Changing the formula should be more than adding a new coat of paint or the inclusion of different modes. It’s not just about going bigger, it’s about completely changing the expectations of the consumer. To do so, developers should take a look at Breath of the Wild and God of War, which worked to bring a different experience to their established fans.
Both titles took their familiar elements and then proceeded to flip them on their heads. The Legend of Zelda has always been a franchise in which the player could go anywhere and do anything but generally in the confines of the gaming environment. Breath of the Wild doesn’t hold the players hand and allows the player to fully explore from the start. I loved the freedom found in this game, the emphasis on trial and error is key as this helps create a memorable, player-crafted experience.
God of War is point-blank the best game of 2018 and it was an experience that was completely unexpected. Brilliant in its execution, even after multiple playthroughs I have yet to find anything about this title that I dislike. Developer Santa Monica Studio knocked it out of the park and this wouldn’t have been possible if God of War didn’t make significant changes to the series formula.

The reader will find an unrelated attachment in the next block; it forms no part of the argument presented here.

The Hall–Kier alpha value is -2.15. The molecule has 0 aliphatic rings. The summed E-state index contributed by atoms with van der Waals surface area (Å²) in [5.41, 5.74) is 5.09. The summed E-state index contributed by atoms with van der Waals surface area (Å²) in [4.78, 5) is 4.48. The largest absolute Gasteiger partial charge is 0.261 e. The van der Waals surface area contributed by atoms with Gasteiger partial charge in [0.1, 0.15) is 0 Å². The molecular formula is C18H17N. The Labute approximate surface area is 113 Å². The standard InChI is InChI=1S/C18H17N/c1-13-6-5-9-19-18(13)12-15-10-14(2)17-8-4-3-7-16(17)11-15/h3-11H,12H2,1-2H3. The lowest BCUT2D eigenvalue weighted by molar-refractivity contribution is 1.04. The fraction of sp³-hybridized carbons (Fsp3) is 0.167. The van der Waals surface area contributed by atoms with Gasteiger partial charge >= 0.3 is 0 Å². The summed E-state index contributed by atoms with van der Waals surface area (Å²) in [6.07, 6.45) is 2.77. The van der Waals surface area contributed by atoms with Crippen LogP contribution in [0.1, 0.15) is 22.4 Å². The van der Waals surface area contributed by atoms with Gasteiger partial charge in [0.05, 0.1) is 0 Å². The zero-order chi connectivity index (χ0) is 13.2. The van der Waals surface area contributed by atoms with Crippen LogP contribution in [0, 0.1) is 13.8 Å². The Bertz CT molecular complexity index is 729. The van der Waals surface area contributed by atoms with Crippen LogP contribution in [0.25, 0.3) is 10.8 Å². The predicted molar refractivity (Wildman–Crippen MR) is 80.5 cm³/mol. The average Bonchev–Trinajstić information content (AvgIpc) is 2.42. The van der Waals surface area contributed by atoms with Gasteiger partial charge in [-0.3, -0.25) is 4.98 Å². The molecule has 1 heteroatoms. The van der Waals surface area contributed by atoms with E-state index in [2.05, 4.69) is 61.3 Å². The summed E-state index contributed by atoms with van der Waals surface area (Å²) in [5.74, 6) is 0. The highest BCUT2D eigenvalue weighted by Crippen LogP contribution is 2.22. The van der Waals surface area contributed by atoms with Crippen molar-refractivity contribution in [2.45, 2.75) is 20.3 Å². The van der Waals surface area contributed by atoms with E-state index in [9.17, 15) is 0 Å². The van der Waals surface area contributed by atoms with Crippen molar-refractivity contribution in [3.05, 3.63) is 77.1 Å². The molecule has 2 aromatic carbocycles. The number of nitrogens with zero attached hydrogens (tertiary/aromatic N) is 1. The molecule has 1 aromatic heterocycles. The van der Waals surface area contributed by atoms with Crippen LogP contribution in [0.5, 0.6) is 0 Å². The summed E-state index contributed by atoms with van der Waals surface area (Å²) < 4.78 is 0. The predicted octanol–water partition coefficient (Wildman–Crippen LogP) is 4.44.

From the combat to the camera perspective, the series has been completely refreshed with the most significant change being the ones made to Kratos who has developed so much that he feels like a completely new character. In the original series, he was a one-note character that made it difficult for fans to empathize with. The reboot showed off a more somber and self-aware Kratos. It was bold move with a globally recognized character and was one of the changes that made anyone believe that with the right amount of care and attention, a franchise can continue to be great even with the passage of time.